Tonight the Boston Celtics play in Game 1 of the NBA Finals against the Golden State Warriors, one of the most dominant NBA teams over the last several years. But since the start of the new century and the new millennium, more broadly Boston’s four major sports teams have dominated the championship series of those sports. In fact tonight marks the 19th championship series a New England team has played since 2001. And in those 18 series thus far, Boston teams have a 12–6 record.
Of the 12 titles won, the New England Patriots account for half with six Super Bowl victories out of nine appearances. The Boston Red Sox have won all four World Series they have played in since 2001. Rounding out the list, the Celtics and Bruins have each won a single championship with the Bruins appearing in three Stanley Cups and the Celtics in two NBA Finals. Tonight begins their third.
Whilst away, I came upon this piece in the following of my offseason baseball news. The New York Times published it between Christmas and New Years and the piece looks at the origins of sports persons in European football leagues compared to several American sports leagues, including American football, baseball, and basketball.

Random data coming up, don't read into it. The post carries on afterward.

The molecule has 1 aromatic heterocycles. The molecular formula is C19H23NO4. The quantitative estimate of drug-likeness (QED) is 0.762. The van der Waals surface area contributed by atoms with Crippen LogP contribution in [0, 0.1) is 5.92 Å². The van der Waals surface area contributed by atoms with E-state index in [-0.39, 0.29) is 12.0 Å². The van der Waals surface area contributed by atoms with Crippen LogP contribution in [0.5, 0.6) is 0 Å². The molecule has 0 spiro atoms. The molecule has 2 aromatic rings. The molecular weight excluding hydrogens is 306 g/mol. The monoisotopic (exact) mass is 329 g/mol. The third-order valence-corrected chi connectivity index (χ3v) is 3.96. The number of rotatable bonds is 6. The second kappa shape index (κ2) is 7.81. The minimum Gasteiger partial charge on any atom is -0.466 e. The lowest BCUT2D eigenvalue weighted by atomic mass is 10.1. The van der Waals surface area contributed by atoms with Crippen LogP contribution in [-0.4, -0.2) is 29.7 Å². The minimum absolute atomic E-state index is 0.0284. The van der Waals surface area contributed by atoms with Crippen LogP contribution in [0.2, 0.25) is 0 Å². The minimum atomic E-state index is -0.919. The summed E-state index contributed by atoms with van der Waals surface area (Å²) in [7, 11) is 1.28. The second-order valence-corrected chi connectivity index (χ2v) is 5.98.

The piece features an opening set of small multiples comparing all the leagues. Maddeningly, I wanted details and mouseovers and annotations at the start. Fortunately, as the reader continues through the article, each small multiple becomes big and the reader can explore the details of the league.
Credit for the piece goes to Gregor Aisch, Kevin Quealy, and Rory Smith.
If you guys have not yet figured out, I am a baseball guy. But that is pretty much my only sport. And so maybe you can help explain to me just what is going on in today’s piece from the Boston Globe. I think it is attempting to explain hockey formations for the Boston Bruins.